Magistrates have fined a meat wholesaler £18,000 after the firm forged a good examination report on a faulty forklift truck.
Westminster Magistrates’ Court heard the Health and Safety Executive (HSE) carried out a routine inspection at MIB United Meat Ltd in Stockingswater Lane, Enfield, North London on 8 March 2013, when the firm was asked to provide details to prove a forklift truck had been examined for safety.
Document was a fraud
The court heard the company couldn’t provide the document there and then, but later emailed one to the HSE, which turned out to be fraudulent.
The HSE prosecuted the firm on Wednesday after a further investigation discovered that the 2.5-tonne forklift had never been examined since it was bought in 2011.
Safety rules stipulate that lifting equipment such as counterbalance forklift trucks must be regularly checked they are in a safe condition, the court was told.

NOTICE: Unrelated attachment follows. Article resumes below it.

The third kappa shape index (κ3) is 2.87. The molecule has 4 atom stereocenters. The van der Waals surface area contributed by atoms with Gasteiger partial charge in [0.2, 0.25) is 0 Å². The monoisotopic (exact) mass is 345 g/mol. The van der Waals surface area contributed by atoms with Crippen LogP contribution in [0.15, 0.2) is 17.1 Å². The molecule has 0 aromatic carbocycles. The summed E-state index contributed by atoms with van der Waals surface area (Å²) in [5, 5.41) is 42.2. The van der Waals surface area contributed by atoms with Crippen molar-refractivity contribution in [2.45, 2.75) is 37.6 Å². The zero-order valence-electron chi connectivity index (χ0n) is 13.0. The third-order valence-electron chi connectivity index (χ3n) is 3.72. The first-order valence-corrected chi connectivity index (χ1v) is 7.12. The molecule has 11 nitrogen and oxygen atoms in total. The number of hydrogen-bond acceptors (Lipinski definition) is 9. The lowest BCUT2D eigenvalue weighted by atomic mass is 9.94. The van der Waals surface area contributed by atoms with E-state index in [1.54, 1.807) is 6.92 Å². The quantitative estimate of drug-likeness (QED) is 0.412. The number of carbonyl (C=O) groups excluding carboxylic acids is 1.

Workers put in danger
Magistrates heard more than 40 faults were discovered on the vehicle when it was checked a month after the original inspection and some of them put workers driving it in danger. A Prohibition Notice was issued ordering the company to stop using the vehicle until it was proven to be safe.
MIB United Meat Ltd admitted breaches of the Lifting Operations and Lifting Equipment Regulations 1998, the Provision and Use of Work Equipment Regulations 1998 and the Health and Safety at Work Act 1974. As well as the fine it was also ordered to pay £2,314 towards the cost of the prosecution.
Instead of following the law by maintaining and having the forklift truck checked regularly to ensure the safety of the workers who used it, MIB United Meat Ltd let its condition worsen and failed to correct a range of faults, HSE inspector Tahir Mortuza said after the case.
It then committed an even more serious offence by forging the vehicle’s records, suggesting it was happy to keep placing its staff at risk, he said.
If you have been hurt in a work accident, speak to the solicitors at Accident Advice Helpline to see if you could make a personal injury claim for compensation.
Source: Food Manufacture